From the beginning I was fascinated with the character of Rosaleen, this family matriarch of four, living in an unnamed village in County Clare. When her eldest son Doug tells the family he is going to be a priest, she takes to her bed for days. Two boys, two girls and we follow this family throughout three decades. As with all siblings they take many different paths,live in different countries, and we hear from each of them.
As for Rosaleen she waits, using passive aggressive techniques to make them feel guilty and to blame for her loneliness and unhappiness. Reminded me so much of my Irish mother-in-law, which is why I found her character and her parenting techniques so interesting. But then towards the end, when we hear her story, I began to feel sad for her.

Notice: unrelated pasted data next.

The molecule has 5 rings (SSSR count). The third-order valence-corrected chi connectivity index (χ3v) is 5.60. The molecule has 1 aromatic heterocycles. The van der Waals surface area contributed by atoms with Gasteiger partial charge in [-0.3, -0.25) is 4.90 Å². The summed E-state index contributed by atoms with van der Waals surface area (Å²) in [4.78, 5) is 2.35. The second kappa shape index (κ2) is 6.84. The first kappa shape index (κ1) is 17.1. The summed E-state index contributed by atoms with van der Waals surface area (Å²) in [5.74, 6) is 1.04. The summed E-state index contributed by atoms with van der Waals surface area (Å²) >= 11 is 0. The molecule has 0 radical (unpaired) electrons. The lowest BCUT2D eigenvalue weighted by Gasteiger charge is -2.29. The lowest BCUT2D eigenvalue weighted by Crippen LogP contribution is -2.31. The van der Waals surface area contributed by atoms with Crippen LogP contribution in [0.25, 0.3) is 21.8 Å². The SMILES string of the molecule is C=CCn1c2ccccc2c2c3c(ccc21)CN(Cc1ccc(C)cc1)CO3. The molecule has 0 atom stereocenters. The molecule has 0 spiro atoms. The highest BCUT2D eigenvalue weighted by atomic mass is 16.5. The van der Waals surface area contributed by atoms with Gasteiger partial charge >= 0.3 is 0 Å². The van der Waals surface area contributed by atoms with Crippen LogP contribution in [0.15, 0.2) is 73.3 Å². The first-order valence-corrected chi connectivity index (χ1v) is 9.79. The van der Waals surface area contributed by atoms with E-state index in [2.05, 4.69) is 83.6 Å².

We follow Dan to New York during the days of the aids crisis, Emmett to South Africa, Hannah as she has a child and a drinking problem and Constance, the child who stays the closest in distance to her mother.
This is on all ways a novel about the complications of being part of a family. The grudges, the memories good and bad, the misunderstandings and the misunderstandings we carry through to adulthood. What the idea of family and the family home means to different members.
A very well written, thought provoking read. One I think most readers will find something inside in which they can relate.
ARC from publisher.